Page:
Well, I never did find any morels when I finally got up North. But I did find some in my backyard. Strangely enough this one was over by the apple tree growing among the periwinkle. I snapped it up too fast to take a photo of it still attached to the ground.
The morels in the middle center(the gray ones), I found in the backyard at least 2 weeks later as I was removing some wood from the dwindling pile. Below is the first view I saw of them and I let out a little shout of glee when I saw them.
Can you see them?
No? Look closely, underneath the stick in the middle with the bark torn off. I have the mushroom eye! You can go to flickr to see a larger version. Here they are after I removed the sticks and leaves.
How did I cook them up? My favorite way. Toss them in a little flour (rice flour these days), fry them in butter with a bit of garlic (since I had no wild leeks/ramps yet) add a bit of fresh thyme, salt and pepper. Once slightly crispy, put them on a plate and hope you don’t have to share! Earthy, shroomy goodness at it’s best. I managed to eat them before even thinking of sharing the moment with the camera – sorry!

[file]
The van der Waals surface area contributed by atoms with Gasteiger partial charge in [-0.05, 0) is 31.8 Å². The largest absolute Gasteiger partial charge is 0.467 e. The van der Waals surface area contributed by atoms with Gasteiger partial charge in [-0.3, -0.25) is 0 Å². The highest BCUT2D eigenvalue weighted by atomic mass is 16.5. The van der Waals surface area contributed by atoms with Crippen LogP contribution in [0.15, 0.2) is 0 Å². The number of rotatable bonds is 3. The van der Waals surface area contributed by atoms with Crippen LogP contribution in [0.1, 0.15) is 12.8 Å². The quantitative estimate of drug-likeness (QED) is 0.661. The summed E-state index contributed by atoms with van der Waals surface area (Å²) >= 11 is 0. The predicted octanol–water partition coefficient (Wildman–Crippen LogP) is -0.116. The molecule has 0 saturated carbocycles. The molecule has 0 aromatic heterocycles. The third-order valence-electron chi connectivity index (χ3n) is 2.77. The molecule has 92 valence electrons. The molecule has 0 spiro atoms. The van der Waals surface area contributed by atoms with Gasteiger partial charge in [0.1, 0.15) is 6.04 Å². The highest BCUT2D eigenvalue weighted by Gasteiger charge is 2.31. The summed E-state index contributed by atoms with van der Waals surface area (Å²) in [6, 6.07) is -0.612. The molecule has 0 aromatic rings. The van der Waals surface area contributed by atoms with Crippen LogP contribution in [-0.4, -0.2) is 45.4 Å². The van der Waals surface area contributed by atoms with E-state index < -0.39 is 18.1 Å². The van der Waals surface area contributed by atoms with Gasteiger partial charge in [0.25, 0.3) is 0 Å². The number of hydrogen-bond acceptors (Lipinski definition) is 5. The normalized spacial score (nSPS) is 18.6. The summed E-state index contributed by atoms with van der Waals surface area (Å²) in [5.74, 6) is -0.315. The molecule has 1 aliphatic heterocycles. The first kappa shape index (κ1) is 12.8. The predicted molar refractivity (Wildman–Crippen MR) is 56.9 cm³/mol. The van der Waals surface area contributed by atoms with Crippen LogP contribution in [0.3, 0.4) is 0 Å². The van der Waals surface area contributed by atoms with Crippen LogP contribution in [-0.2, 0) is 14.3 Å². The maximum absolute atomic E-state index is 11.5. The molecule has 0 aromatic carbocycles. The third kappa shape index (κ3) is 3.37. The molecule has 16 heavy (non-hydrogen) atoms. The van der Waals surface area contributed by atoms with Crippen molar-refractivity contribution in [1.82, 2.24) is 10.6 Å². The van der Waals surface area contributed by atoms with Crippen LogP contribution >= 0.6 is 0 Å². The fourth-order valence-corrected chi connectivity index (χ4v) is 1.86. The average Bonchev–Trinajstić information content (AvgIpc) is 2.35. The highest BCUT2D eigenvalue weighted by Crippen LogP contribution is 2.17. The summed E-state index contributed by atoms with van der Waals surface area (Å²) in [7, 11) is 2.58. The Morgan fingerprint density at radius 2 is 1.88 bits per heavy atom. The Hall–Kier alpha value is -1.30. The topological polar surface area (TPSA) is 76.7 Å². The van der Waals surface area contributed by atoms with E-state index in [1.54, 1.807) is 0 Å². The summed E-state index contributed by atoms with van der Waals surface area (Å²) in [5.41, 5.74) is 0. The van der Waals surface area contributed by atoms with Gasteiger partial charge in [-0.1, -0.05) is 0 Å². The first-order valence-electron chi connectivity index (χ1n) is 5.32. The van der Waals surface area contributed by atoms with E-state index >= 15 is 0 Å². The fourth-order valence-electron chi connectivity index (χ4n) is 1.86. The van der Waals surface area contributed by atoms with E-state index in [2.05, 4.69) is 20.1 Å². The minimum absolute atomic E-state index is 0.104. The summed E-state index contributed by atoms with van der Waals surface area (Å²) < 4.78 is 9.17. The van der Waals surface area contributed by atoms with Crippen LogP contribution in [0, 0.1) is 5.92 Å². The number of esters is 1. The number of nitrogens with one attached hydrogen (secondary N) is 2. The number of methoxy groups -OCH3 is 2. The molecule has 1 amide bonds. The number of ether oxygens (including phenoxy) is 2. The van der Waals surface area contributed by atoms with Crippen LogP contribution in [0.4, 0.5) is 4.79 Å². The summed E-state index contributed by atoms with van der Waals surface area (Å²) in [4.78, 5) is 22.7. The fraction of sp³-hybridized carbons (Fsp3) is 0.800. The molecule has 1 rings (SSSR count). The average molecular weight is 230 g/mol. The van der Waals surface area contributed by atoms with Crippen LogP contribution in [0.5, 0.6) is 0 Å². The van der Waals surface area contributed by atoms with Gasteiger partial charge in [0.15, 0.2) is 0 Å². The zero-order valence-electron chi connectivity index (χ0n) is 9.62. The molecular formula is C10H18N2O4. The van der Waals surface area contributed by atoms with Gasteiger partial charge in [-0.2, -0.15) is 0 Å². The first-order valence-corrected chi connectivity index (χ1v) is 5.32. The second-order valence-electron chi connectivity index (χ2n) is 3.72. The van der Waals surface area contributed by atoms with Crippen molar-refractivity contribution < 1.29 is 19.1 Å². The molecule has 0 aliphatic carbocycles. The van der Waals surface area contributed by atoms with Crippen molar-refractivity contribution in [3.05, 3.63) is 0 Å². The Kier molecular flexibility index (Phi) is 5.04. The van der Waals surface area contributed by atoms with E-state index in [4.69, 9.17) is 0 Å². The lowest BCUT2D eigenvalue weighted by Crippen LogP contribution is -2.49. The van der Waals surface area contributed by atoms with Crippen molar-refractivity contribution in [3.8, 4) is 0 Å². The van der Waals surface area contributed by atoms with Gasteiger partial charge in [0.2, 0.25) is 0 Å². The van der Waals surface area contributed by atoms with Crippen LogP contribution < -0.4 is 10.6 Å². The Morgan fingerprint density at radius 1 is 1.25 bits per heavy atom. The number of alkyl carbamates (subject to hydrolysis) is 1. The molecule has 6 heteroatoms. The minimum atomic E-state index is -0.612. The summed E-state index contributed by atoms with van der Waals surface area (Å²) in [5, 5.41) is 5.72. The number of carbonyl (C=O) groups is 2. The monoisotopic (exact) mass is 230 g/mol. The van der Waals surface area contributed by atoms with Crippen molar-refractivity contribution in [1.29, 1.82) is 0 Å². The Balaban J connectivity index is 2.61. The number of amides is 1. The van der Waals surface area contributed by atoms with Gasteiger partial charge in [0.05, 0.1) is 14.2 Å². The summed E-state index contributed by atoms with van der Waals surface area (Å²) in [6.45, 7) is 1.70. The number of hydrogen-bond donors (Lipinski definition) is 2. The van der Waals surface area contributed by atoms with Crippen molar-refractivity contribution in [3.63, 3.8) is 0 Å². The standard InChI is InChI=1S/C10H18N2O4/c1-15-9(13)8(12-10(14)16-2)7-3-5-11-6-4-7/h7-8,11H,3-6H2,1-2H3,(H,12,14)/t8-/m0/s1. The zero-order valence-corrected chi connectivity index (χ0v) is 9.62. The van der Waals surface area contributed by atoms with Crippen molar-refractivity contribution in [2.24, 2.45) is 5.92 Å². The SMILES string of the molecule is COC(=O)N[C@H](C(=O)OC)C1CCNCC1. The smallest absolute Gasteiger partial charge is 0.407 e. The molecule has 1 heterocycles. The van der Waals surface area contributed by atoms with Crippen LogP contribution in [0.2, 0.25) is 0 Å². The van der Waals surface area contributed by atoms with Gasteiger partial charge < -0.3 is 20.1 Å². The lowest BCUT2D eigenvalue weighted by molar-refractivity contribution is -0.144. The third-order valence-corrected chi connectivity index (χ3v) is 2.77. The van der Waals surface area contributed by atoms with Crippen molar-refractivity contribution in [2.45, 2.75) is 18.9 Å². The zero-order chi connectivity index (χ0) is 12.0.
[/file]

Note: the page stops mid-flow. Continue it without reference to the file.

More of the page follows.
During the trip up North, I did, however, find wild leeks – they were already winding down their seasonal greeness. The vegetation dies off after spring and sends something like a garlicscape up and in the fall it turns into a seed pod – sort of like a chive blossom allowed to go to seed. I tell you this in case you can’t get into the woods until this fall and want to go looking for them them. They are just as tasty, just harder to find in the fall.
They smell so great. I have them in my fridge right now. In the background of the second photo is one block of a tart cherry orchard. I was thinking of making wild leek and potato soup, but it seems a bit warm for that kind of comfort food now that it is June. I could pickle them. I will probably saute them with some asparagus and butter and toss them with some gf pasta. No, I will probably make soup. I love soup. Look forward to that photo soon.
Here’s a view of the farm house from the wooded hill that supplied me with leeks. All around it are cherry and apple trees and no neighbors. This picture is looking West and beyond the hill about 2 miles as the crow flies lies Lake Michigan. Someday I will be able to live there again and have a small farm!
i’m lucky and